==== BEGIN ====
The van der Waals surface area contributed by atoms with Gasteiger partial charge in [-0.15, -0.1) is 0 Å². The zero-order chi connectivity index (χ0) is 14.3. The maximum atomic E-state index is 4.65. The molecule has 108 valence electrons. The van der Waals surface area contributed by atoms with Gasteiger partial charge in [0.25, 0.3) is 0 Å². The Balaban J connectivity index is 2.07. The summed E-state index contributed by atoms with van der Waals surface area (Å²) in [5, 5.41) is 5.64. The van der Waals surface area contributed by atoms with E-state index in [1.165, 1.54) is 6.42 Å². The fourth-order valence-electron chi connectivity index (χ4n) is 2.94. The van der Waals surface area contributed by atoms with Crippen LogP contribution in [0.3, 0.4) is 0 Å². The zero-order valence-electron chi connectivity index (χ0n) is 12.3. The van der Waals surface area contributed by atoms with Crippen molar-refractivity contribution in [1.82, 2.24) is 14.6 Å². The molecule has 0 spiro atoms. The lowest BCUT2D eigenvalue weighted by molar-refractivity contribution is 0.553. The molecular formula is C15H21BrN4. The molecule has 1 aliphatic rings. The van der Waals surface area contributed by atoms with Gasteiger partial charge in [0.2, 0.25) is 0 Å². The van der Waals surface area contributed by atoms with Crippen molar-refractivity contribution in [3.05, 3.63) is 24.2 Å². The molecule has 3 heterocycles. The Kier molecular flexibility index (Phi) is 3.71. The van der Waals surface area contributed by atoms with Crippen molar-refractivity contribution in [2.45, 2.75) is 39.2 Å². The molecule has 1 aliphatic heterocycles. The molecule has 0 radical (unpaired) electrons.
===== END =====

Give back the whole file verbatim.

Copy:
The van der Waals surface area contributed by atoms with Gasteiger partial charge in [-0.15, -0.1) is 0 Å². The zero-order chi connectivity index (χ0) is 14.3. The maximum atomic E-state index is 4.65. The molecule has 108 valence electrons. The van der Waals surface area contributed by atoms with Gasteiger partial charge in [0.25, 0.3) is 0 Å². The Balaban J connectivity index is 2.07. The summed E-state index contributed by atoms with van der Waals surface area (Å²) in [5, 5.41) is 5.64. The van der Waals surface area contributed by atoms with E-state index in [1.165, 1.54) is 6.42 Å². The fourth-order valence-electron chi connectivity index (χ4n) is 2.94. The van der Waals surface area contributed by atoms with Crippen LogP contribution in [0.3, 0.4) is 0 Å². The zero-order valence-electron chi connectivity index (χ0n) is 12.3. The van der Waals surface area contributed by atoms with Crippen molar-refractivity contribution in [1.82, 2.24) is 14.6 Å². The molecule has 0 spiro atoms. The lowest BCUT2D eigenvalue weighted by molar-refractivity contribution is 0.553. The molecular formula is C15H21BrN4. The molecule has 1 aliphatic rings. The van der Waals surface area contributed by atoms with Gasteiger partial charge in [0.2, 0.25) is 0 Å². The van der Waals surface area contributed by atoms with Crippen molar-refractivity contribution in [3.05, 3.63) is 24.2 Å². The molecule has 3 heterocycles. The Kier molecular flexibility index (Phi) is 3.71. The van der Waals surface area contributed by atoms with Crippen molar-refractivity contribution in [2.45, 2.75) is 39.2 Å². The molecule has 1 aliphatic heterocycles. The molecule has 0 radical (unpaired) electrons.